[1] In the interim Madnick had been found guilty of forgery and theft by deception, was sentenced to seven years probation and was ordered to make restitution in the amount of Seventy-eight Thousand, Eight Hundred and Seventy-one ($78,871.00) Dollars to the Philadelphia Bar Association Client Security Fund. See Commonwealth v. Madnick, September Term, 1979, Nos. 1175 and 1190, Philadelphia Court of Common Pleas. This court subsequently entered an order of disbarment against Madnick.

[2] Irving Madnick, Esq., had settled a case once before for Rothman.

[3] Although the issue of laches was not raised here, we note the lower court's ruling that the petition was timely and not barred by laches or the statute of limitations. The law is clear that fraud or deceit tolls the statute of limitations until such time as the fraud has been discovered by the exercise of due diligence. See, Holmberg v. Armbrecht, 327 U.S. 392, 66 S. Ct. 582, 90 L. Ed. 743 (1946); Nesbitt v. Erie Coach Company, 416 Pa. 89, 204 A.2d 473 (1964).

[4] The harshness of this result is to some extent ameliorated by this Court's establishment of a client security fund which was designed to assist clients of defalcating attorneys. Pennsylvania Client Security Fund, Rules of Disciplinary Enforcement, Rule 502 et seq.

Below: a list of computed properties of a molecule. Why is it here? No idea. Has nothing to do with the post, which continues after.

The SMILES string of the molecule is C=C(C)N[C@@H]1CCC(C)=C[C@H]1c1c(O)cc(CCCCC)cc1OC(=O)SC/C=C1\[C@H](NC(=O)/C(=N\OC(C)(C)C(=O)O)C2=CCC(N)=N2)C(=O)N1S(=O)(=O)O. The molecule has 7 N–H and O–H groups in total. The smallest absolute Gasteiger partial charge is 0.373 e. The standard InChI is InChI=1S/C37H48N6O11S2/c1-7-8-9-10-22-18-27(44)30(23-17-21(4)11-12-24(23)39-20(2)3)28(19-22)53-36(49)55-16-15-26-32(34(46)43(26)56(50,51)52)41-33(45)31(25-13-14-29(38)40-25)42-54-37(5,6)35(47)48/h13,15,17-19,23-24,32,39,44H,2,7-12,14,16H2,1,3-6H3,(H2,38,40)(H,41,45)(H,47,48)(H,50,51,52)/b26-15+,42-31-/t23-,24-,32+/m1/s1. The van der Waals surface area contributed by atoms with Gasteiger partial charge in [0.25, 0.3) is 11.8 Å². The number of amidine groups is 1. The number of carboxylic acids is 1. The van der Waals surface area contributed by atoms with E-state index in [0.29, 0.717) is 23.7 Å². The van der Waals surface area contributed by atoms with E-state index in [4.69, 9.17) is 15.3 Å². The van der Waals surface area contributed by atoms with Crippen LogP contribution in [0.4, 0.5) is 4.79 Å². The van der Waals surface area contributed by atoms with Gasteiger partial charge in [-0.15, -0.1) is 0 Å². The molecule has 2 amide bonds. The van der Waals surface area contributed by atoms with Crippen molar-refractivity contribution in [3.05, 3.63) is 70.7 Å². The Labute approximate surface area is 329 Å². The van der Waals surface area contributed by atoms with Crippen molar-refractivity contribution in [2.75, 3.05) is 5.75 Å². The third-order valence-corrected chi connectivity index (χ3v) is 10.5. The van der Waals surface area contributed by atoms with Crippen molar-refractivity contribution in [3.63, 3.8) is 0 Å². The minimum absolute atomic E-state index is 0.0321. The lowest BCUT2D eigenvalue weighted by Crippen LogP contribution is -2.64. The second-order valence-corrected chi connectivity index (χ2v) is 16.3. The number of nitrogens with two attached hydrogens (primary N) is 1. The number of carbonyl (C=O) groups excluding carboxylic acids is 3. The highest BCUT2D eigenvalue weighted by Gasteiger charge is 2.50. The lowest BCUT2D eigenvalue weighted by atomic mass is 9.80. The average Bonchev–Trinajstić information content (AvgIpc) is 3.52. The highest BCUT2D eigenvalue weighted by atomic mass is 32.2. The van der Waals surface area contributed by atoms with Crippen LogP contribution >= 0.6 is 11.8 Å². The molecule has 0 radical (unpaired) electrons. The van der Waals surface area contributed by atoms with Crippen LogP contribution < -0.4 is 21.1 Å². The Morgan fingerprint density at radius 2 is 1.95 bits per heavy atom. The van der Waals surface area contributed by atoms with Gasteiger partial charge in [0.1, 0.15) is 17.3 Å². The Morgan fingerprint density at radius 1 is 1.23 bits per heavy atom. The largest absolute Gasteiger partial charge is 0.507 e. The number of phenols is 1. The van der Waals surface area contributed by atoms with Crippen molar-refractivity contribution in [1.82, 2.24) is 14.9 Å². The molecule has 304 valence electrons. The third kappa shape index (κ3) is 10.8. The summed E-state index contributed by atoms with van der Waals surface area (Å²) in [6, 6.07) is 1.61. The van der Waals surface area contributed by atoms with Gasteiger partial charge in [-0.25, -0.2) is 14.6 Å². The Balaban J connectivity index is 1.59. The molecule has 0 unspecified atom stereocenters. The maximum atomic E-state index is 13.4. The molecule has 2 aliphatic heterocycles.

[*] In those cases in which settlement negotiations and the subsequent striking of a settlement have created a long lapse of time between the filing of suit and trial, any allegation of actual prejudice to the defendant, such as the unavailability of witnesses, such that requiring defense of the suit would be patently unfair, must be disposed of by the trial court. Compare Brakeman v. Potomac Insurance Company, 472 Pa. 66, 371 A.2d 193 (1977) (where insurance company has not suffered actual prejudice, it must still defend insured despite untimely notice of existence of claim).